Vance 1946
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THE E
ARLY YEARS

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* THE EARLY YEARS

THE CRESCENDOS

THE FIFTH

BROTHER

DIANNE HEATHERINGTON & THE MERRY-GO-ROUND

ALAN SCHICK

PAPA PLUTO

BURTON CUMMINGS

THE GUESS WHO

YOGI & FRIENDS

THE WALSH TWINS

GUNS 4 HIRE

FREELANCE WORK
Alfred Eisenstaedt's 1945 LIFE photograph of a sailor kissing a nurse in Times Square symbolizes the cathartic joy of V-J Day.  Around the country, patriotism ran high and in the prairie city of Winnipeg, Manitoba, Canada, Ina and Paul Schmidt welcomed their second child, a baby boy, into the world, choosing names to reflect that eventful day.  Vance Jerold Schmidt was born August 14, 1945, on the final day of World War 2.

Vance’s early years were certainly not easy.  Before he turned 5, his father succumbed to the ravages of tuberculosis.  In those days, there were not a lot of career opportunities for women, and money was tight.  His mother struggled to raise her young family - Vance, and his sister, Arlene.  The only affordable housing was located in a rough and tumble neighborhood, populated by street toughs and bootleggers, in Winnipeg’s north end.  At the age of 6, Vance developed a limp that eventually caused the small child to endure body casts and a 3-year stay in Shriner’s Hospital.  When he was finally released, his world had changed dramatically.  His mother was remarried, he had a new stepfather, Clarence Masters, and a new home in a different neighborhood.

Times were still tough for the family, but the one bit of entertainment they could afford was the radio.  Having spent the better part of his formative years in the socially restricted setting of a hospital ward, Vance emerged as a somewhat shy, unsure little boy.  The radio had been his only link to the outside world.  The music of the big bands that had diverted his attention away from the endless drudgery of tests and physical therapy, now served as replacement for the friends he had left behind when the family had moved.  Too poor to afford a musical instrument, he would sit for hours on end in front of a footstool, attempting to reproduce the drum patterns he heard.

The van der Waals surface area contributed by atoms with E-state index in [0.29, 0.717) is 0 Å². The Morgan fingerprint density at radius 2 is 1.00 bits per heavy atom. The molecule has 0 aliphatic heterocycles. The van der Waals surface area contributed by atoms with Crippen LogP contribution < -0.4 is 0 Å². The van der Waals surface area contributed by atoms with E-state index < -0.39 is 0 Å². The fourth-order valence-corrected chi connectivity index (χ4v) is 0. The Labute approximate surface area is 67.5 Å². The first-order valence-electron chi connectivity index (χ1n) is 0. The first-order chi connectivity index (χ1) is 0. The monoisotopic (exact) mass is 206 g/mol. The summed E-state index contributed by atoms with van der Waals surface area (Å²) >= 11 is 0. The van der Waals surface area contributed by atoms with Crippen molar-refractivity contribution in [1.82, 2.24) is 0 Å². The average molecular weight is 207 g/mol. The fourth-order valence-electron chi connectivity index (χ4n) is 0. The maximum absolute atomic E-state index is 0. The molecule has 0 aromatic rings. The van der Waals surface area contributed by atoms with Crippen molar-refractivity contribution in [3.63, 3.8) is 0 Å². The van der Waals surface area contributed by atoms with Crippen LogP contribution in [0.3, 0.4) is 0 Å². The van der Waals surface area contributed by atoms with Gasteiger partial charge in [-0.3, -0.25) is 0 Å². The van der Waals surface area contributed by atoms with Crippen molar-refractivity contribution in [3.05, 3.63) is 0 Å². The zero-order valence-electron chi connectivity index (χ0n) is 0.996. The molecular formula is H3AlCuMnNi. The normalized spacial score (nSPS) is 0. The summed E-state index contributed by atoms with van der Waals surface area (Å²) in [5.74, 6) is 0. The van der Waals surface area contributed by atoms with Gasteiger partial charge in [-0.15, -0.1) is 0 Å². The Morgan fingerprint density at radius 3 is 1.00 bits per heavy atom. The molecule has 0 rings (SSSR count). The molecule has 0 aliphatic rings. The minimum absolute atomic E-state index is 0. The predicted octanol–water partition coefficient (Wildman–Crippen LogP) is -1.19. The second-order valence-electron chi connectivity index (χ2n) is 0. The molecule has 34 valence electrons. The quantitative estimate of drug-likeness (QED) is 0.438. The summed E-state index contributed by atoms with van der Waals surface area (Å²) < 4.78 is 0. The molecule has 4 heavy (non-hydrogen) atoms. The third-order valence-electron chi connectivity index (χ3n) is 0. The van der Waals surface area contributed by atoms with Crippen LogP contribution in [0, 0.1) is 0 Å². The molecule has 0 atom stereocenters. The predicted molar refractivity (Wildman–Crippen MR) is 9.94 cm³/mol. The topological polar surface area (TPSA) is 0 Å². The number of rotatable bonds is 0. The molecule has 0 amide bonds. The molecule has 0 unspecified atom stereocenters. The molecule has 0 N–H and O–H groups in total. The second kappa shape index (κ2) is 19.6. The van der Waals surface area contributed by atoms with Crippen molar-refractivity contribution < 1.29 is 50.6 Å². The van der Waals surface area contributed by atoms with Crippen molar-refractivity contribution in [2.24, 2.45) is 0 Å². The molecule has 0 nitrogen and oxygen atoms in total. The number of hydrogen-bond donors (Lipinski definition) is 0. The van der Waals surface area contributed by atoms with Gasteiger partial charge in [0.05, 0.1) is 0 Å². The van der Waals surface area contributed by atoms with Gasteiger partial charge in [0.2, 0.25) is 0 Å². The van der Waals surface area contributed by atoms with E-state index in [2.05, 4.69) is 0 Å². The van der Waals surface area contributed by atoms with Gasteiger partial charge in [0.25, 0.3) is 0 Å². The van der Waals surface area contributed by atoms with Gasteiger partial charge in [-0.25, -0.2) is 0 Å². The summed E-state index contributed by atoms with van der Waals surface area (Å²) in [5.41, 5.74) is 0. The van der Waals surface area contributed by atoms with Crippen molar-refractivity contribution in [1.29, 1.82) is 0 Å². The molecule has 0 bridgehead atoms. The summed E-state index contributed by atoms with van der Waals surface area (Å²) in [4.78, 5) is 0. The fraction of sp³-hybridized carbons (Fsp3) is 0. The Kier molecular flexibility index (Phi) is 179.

In the late 50's, the family took over management and caretaking duties of an apartment building on Clarke Street, a move that would forever change the direction of Vance's life.  Terry Loeb and his family also lived in the same complex, and the two boys became fast friends.  They attended Churchill High School together, walking along the frozen Red River in the winter.  On really cold days, Terry's mother would drive the boys to their classes. 

Recognizing their child’s natural talent, and that this was no passing fancy, Ina and Clarence Masters scraped together the money to provide their son with some formal instruction.  Vance studied under the tutelage of Willie Wendt, percussionist for the Winnipeg Symphony Orchestra. 

Terry's uncle was kind enough to allow Vance to use his drum set.  The young musicians would set the equipment up in the basement of Augustine United Church on River Avenue and spent incalculable hours, developing their skills.

It would be several years before Vance would own a real drum set of his own.

Vance 1948
Vance

1948

Vance 1949
Vance with his mother, Ina (on the
right) and his aunt Tilly
1949

Vance 1950
Vance with his mother, Ina,
and sister, Arlene
1950

Vance 1956
1956

Terry & Vance 1961
Terry Loeb (left), Vance (centre) 1961

Vance 1962
1962

VJM ©
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